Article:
The Environmental Protection Agency and Boiler MACT Regulation

Policy Brief

The Environmental Protection Agency and Boiler MACT Regulation

EPA boiler rules should reflect the real world

“Boiler MACT” is the name given to national emission standards being promulgated by the Environmental Protection Agency in an effort to curb emissions of hazardous air pollutants (HAP) from industrial boilers and process heaters.

The regulation imposes standards and emission limits for more than 200,000 boilers used in manufacturing, processing, mining, refining and other industries, as well as commercial boilers used in malls, apartments, restaurants and hotels. It does not apply to major commercial electricity generators, which are subject to different rules. Boilers burn fuels, such as natural gas, coal, biomass and oil, to produce heat, which is then either used directly in industrial processes or used to produce steam, which drives turbines to produce electricity.

Under Boiler MACT, facilities are divided into two categories: “major sources” and “area sources.” Major sources are facilities that emit 10 tons per year (tpy) or more of any single Hazardous Air Pollutant (HAP) or 25 tpy or more of any combination of HAPs; area sources are facilities that emit less than this. According to EPA, there are approximately 13,840 major source and 187,000 area source boilers in the U.S.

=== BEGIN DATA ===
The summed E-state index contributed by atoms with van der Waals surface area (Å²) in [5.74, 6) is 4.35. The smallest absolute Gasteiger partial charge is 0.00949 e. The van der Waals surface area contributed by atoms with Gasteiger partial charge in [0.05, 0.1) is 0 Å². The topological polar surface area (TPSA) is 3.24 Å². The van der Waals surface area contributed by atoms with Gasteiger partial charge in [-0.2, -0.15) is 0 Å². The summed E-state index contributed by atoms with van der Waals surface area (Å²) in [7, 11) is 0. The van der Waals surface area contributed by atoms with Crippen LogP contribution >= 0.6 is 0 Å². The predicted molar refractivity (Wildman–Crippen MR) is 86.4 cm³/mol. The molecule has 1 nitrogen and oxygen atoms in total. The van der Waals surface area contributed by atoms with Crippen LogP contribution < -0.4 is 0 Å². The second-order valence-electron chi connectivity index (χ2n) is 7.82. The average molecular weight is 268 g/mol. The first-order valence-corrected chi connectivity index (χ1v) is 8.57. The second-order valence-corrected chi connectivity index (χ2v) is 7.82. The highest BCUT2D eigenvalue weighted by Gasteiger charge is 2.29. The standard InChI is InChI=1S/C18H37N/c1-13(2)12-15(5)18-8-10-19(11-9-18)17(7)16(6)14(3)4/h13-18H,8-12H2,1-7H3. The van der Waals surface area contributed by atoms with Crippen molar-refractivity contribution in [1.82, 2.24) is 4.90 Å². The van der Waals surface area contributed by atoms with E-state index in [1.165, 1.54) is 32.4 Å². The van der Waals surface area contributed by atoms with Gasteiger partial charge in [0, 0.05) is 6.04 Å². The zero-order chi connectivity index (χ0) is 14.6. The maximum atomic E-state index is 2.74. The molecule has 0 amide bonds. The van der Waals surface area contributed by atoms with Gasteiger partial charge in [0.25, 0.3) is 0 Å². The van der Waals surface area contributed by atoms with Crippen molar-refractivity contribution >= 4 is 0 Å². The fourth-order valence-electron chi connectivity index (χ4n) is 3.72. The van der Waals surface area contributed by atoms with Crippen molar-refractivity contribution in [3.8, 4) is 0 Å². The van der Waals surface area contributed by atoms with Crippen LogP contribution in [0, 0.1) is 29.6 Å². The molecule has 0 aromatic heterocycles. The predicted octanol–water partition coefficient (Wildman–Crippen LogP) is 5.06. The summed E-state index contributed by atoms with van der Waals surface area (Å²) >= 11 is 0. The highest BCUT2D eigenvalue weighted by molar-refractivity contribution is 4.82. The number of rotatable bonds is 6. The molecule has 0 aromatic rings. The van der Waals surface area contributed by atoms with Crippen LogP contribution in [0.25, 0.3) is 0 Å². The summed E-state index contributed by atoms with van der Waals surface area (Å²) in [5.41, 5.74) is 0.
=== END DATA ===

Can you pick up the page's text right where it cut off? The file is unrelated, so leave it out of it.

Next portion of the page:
Boiler MACT is an example of a regulation that could be amended in simple, appropriate ways to adhere to the spirit of President Obama’s Executive Order 13563. Instead of moving forward with the current proposed rule, EPA should address the issues raised in this brief, including by:

  • Basing MACT floor policy decisions on the performance of actual existing boilers, not the performance of a hypothetical boiler that comprises restrictions for individual pollutants currently only achieved in isolation.
  • Setting health-based standards per Section 112(d) (4) of the CAA for acid gases that are prevalent and have historically been regulated according to such standards.
  • Only reclassifying fuels as “solid waste” (with all the associated additional burdens) if the EPA is able to prove that such a reclassification will result in substantial health benefits. Currently EPA is moving in the opposite direction, placing the burden of proof on industry to petition to remove substances that have historically been used as fuel.